Major campaign finance reform bill is passed
President Bush signs first major campaign finance reform since Watergate era following a decade-long battle by Public Citizen.
- 28 Number of years since enactment of the last major campaign finance reform.
- $249.9M Soft money raised by national Republican committees in the 2000 election cycle
- $245.2M Soft money raised by national Democratic committees in the 2000 election cycle
In March 2002 President George W. Bush signed into law the Bipartisan Campaign Reform Act of 2002, the first major campaign finance overhaul in nearly 30 years, following a decades-long grassroots battle by Public Citizen.
The law was intended to reduce the amount of soft money donations given to politicians, who in turn were expected to represent their wealthy supporters when carrying out congressional duties. It put federal limits on money raised by national political party committees and interest groups, ensuring that elections are citizen-funded.
Public Citizen lobbied hard for years to enact campaign finance reform legislation, including gathering tens of thousands of petitions signed by people in every state and forwarding them to lawmakers. Public Citizen also issued a slew of reports documenting the insidious effects of soft money and showing time and again how favors and policies were purchased.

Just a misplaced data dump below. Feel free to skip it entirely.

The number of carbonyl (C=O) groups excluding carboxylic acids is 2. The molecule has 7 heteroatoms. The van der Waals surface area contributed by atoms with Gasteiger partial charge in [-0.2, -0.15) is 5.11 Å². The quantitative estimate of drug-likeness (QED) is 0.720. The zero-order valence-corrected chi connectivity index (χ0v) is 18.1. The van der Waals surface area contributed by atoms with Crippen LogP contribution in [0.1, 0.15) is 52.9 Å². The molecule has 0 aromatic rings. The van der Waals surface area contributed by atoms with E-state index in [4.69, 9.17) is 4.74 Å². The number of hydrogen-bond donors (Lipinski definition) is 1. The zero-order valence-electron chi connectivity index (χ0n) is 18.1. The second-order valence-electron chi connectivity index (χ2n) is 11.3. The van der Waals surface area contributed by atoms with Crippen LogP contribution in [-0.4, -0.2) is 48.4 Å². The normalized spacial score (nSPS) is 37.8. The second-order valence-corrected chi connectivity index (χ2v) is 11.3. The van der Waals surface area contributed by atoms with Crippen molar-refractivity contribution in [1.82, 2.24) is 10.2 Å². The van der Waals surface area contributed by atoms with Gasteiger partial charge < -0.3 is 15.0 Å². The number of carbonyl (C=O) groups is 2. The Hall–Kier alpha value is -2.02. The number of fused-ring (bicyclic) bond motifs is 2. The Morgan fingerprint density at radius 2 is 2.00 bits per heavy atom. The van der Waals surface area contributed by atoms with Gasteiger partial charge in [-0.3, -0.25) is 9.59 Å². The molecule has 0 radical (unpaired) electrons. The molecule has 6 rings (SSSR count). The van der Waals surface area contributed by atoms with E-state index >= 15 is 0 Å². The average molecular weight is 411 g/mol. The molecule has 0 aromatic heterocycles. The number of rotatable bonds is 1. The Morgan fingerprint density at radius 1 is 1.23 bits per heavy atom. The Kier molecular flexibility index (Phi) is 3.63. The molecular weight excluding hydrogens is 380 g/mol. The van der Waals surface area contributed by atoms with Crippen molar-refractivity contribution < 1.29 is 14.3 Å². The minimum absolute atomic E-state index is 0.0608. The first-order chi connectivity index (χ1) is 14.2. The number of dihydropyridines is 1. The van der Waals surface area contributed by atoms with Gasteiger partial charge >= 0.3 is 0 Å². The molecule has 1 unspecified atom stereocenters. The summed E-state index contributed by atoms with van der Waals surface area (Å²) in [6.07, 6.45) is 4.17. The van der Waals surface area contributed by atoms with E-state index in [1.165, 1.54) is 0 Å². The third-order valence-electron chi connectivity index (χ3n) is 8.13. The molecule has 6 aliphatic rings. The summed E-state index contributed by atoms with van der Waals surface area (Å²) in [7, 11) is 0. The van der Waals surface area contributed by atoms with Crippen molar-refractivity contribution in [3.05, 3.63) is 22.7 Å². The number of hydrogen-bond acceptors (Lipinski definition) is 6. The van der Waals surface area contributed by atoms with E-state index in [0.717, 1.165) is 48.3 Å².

As the bill was being written, Public Citizen organized press conferences and events with local groups in key districts and launched a fax campaign on its website, which generated thousands of faxes to lawmakers.
“Of course, the long struggle for comprehensive campaign finance reform is far from over,” said. Joan Claybrook, then-president of Public Citizen. Claybrook was correct, as the U.S. Supreme Court case Citizen’s United overturned in 2010 parts of the law that restricted corporations from independent political spending.
They said reform of the corrupt political system would be 'Armageddon.' But after years of struggle, today democracy has triumphed with our bipartisan legislative teamwork.Joan Claybrook, president, Public Citizen